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"Though it is the smallest of all seeds, yet when it grows, it is the largest of garden plants and becomes a tree, so that the birds come and perch in its branches.” - Matthew 13:32

The past few weeks, I've been watering the soil in our front yard, hoping that the grass seed CJ had planted there would eventually grow. Day after day, I looked at the brown earth, at the little white seeds, and thought, "This will never work. It looks the same as it did yesterday. Surely the grass will never come. It is too late in the season, too cold. I have not watered it as much as I should have."

But then, one morning last week, a few tentative shoots appeared, suddenly. One day there was nothing, no sign of life, and the next, life was emerging in tiny little bursts of green all over the yard. Now, the shoots have stretched and blossomed, dainty grean stalks covering more and more of the soil everyday. We do not have a lawn yet, but we are on our way. I no longer doubt that we will get there.

Growth is like that, I suppose. For the longest time, it seems like nothing is happening, that nothing will ever change, that all of your efforts will prove futile. And then one day, you wake up and realize that life is really different, that somehow all that waiting and watching and watering you've been doing really did matter, that something really did happen during all those endless days of plain old dirt.

I'm trying to remember that raising a baby is like this, that when all I see is the "dirt" of seemingly endless fussyness, sleeplessness, and neediness, growth is happening. One day, I will wake up and realize that Ellie has remembered how to sleep through the night again or that she is no longer spitting up all over the place. One day, she will walk and speak and dance and help me bake cookies and go off to school and grow up big and tall.

The Blessings of the Wait, Part 3

The changes in my soul did not happen, as I often wished they would, in one fell, dramatic swoop, like the sudden, relieving cool that follows a thunderstorm on a humid, summer day. Instead, they came in fits and starts, like the first signs of spring in Northern Virginia where I live, thawing one day followed by icy winds the next, any sense of progress toward warmth and new life passing, for a long time, largely unnoticed.

But somehow, gradually, as the months passed, I began to soften inside, to trust God a little more, to believe with a tiny part of my heart that He was still real and good, to see small glimpses of His presence in spite of the still unanswered prayers.

God showed up in the friends who walked with me during these months, the friends I called on the bad, desperate days when despair threatened to overwhelm me. In particular, He showed up in Randi and in Becca, two friends who were willing to drop what they were doing on multiple days and come sit with me in my sadness. They cried with me. They prayed with me. They watched while I balled up tissue after sodden tissue and listened while I processed emotion after endless emotion. They empathized where they could and were honest enough to admit when they couldn't. They gently spoke truth to my soul.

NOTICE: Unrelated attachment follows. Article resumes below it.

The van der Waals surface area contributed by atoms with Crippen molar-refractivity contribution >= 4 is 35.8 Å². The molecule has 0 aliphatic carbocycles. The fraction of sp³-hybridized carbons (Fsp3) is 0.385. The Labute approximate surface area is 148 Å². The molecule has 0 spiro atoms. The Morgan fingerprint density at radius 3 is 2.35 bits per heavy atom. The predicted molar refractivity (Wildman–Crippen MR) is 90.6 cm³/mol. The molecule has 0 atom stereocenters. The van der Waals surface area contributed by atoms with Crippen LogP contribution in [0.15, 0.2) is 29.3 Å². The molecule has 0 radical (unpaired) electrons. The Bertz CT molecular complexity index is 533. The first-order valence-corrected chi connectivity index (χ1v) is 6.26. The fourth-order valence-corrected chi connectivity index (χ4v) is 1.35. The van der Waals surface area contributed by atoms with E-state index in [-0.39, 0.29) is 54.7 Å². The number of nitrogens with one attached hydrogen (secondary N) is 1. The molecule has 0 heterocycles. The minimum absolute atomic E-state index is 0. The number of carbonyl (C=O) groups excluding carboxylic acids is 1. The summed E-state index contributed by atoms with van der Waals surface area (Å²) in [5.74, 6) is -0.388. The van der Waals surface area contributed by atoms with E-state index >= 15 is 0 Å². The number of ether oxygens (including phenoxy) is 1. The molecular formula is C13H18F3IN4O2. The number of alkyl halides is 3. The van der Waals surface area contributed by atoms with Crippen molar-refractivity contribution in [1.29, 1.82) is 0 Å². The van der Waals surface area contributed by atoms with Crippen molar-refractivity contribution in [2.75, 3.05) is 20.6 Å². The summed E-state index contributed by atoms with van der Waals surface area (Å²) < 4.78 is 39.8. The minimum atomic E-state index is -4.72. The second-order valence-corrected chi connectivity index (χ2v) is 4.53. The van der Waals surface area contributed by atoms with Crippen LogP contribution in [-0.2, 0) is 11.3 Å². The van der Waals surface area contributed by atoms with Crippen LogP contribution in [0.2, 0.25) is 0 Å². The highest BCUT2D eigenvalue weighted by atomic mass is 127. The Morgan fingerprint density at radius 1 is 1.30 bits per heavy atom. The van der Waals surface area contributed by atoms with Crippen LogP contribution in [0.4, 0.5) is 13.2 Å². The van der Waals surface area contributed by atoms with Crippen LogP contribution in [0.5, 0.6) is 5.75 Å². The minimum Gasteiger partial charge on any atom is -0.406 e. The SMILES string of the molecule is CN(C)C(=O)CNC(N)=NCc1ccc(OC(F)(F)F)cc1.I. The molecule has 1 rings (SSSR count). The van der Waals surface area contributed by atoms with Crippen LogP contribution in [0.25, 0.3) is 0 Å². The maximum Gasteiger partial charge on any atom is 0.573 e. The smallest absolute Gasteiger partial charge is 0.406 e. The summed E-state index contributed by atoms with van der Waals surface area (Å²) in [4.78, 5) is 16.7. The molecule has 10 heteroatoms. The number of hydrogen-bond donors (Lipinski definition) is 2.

God showed up in His word, in the stories of the man born blind (John 9) and of Lazarus (John 11), stories that pointed not only to God's ability to heal what is broken, but also to His redemptive purposes in physical pain and sickness and of His tender heart toward His children in the midst of their suffering.

God showed up in the writing of Paula Rinehart (Better than My Dreams), whose words resonated with my writer's heart and reminded me that I am not the author of my own story, but a character in a greater story, a story that is messy and confusing and scary in the middle, but does have an ending where things will evenutally resolve for good.

God showed up in my times with Him, speaking to my heart with a directness that I only rarely experience. He reminded me that this time of waiting was for my good and spoke to me clearly that at least part of the reason He was asking me to wait was because He wanted me to write and knew that if I didn't prioritize that now, before kids, I certainly wouldn't after.

God showed up in my husband, who often did not understand the depth of my disappointment and who often bore the brunt of my frustration and despair, but who continued to patiently and faithfully love me.

I wish I could say that God showing up in all these ways gave me perfect joy and peace as I continued to wait on Him, but the reality is that it didn't. My trust in Him still often faltered and failed, and there were many days where I failed to trace His goodness in any of my circumstances. And yet, I really do believe that though I am far from arriving at a place of trusting God fully, the process of waiting on Him brought a deepening sense of trust in some previously hardened places in my soul, that in some small but significant ways, springtime finally did come.

The Blessings of the Wait, Part 2